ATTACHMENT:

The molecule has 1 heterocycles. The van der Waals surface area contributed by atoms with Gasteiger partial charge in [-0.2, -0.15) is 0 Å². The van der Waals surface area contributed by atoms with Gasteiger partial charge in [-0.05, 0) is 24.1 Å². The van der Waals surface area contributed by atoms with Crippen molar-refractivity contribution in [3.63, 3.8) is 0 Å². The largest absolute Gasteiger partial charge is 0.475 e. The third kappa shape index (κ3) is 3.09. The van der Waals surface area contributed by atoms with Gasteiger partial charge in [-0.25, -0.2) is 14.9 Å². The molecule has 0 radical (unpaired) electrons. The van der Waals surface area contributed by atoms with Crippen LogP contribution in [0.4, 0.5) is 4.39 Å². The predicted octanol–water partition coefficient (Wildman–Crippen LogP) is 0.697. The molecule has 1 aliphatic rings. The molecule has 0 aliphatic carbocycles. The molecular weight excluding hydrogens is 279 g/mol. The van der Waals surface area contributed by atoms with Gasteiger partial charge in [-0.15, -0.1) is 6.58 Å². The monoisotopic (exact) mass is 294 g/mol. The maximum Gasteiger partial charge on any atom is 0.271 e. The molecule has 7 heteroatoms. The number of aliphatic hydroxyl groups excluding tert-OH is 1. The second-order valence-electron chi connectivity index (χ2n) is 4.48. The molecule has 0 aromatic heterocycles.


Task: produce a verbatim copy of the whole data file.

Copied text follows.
The molecule has 1 heterocycles. The van der Waals surface area contributed by atoms with Gasteiger partial charge in [-0.2, -0.15) is 0 Å². The van der Waals surface area contributed by atoms with Gasteiger partial charge in [-0.05, 0) is 24.1 Å². The van der Waals surface area contributed by atoms with Crippen molar-refractivity contribution in [3.63, 3.8) is 0 Å². The largest absolute Gasteiger partial charge is 0.475 e. The third kappa shape index (κ3) is 3.09. The van der Waals surface area contributed by atoms with Gasteiger partial charge in [-0.25, -0.2) is 14.9 Å². The molecule has 0 radical (unpaired) electrons. The van der Waals surface area contributed by atoms with Crippen LogP contribution in [0.4, 0.5) is 4.39 Å². The predicted octanol–water partition coefficient (Wildman–Crippen LogP) is 0.697. The molecule has 1 aliphatic rings. The molecule has 0 aliphatic carbocycles. The molecular weight excluding hydrogens is 279 g/mol. The van der Waals surface area contributed by atoms with Gasteiger partial charge in [-0.15, -0.1) is 6.58 Å². The monoisotopic (exact) mass is 294 g/mol. The maximum Gasteiger partial charge on any atom is 0.271 e. The molecule has 7 heteroatoms. The number of aliphatic hydroxyl groups excluding tert-OH is 1. The second-order valence-electron chi connectivity index (χ2n) is 4.48. The molecule has 0 aromatic heterocycles.